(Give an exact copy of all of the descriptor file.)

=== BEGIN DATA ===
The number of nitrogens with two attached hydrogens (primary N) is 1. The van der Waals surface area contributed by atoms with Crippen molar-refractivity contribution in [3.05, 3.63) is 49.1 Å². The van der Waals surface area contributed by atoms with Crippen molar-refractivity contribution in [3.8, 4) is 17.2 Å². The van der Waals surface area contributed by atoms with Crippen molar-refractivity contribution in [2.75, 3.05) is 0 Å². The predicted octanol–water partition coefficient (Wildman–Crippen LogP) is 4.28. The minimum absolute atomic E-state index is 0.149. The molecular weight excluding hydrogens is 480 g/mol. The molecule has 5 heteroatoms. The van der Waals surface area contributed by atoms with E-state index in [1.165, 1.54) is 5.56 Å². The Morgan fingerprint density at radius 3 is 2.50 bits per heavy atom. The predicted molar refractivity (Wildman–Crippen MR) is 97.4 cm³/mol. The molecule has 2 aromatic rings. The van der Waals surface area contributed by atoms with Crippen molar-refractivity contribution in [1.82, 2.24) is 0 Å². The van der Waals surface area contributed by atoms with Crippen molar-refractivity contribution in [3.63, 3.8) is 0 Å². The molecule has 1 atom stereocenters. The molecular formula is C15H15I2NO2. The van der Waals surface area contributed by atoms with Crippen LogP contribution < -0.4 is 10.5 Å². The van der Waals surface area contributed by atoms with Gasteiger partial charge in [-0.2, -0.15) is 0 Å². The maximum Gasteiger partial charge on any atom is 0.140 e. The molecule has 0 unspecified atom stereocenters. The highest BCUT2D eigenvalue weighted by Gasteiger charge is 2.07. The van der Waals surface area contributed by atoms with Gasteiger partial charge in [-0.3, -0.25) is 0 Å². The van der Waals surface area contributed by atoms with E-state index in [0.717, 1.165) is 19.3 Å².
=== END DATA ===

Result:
The number of nitrogens with two attached hydrogens (primary N) is 1. The van der Waals surface area contributed by atoms with Crippen molar-refractivity contribution in [3.05, 3.63) is 49.1 Å². The van der Waals surface area contributed by atoms with Crippen molar-refractivity contribution in [3.8, 4) is 17.2 Å². The van der Waals surface area contributed by atoms with Crippen molar-refractivity contribution in [2.75, 3.05) is 0 Å². The predicted octanol–water partition coefficient (Wildman–Crippen LogP) is 4.28. The minimum absolute atomic E-state index is 0.149. The molecular weight excluding hydrogens is 480 g/mol. The molecule has 5 heteroatoms. The van der Waals surface area contributed by atoms with E-state index in [1.165, 1.54) is 5.56 Å². The Morgan fingerprint density at radius 3 is 2.50 bits per heavy atom. The predicted molar refractivity (Wildman–Crippen MR) is 97.4 cm³/mol. The molecule has 2 aromatic rings. The van der Waals surface area contributed by atoms with Crippen molar-refractivity contribution in [1.82, 2.24) is 0 Å². The van der Waals surface area contributed by atoms with Crippen molar-refractivity contribution in [3.63, 3.8) is 0 Å². The molecule has 1 atom stereocenters. The molecular formula is C15H15I2NO2. The van der Waals surface area contributed by atoms with Crippen LogP contribution < -0.4 is 10.5 Å². The van der Waals surface area contributed by atoms with Gasteiger partial charge in [-0.2, -0.15) is 0 Å². The maximum Gasteiger partial charge on any atom is 0.140 e. The molecule has 0 unspecified atom stereocenters. The highest BCUT2D eigenvalue weighted by Gasteiger charge is 2.07. The van der Waals surface area contributed by atoms with Gasteiger partial charge in [-0.3, -0.25) is 0 Å². The van der Waals surface area contributed by atoms with E-state index in [0.717, 1.165) is 19.3 Å².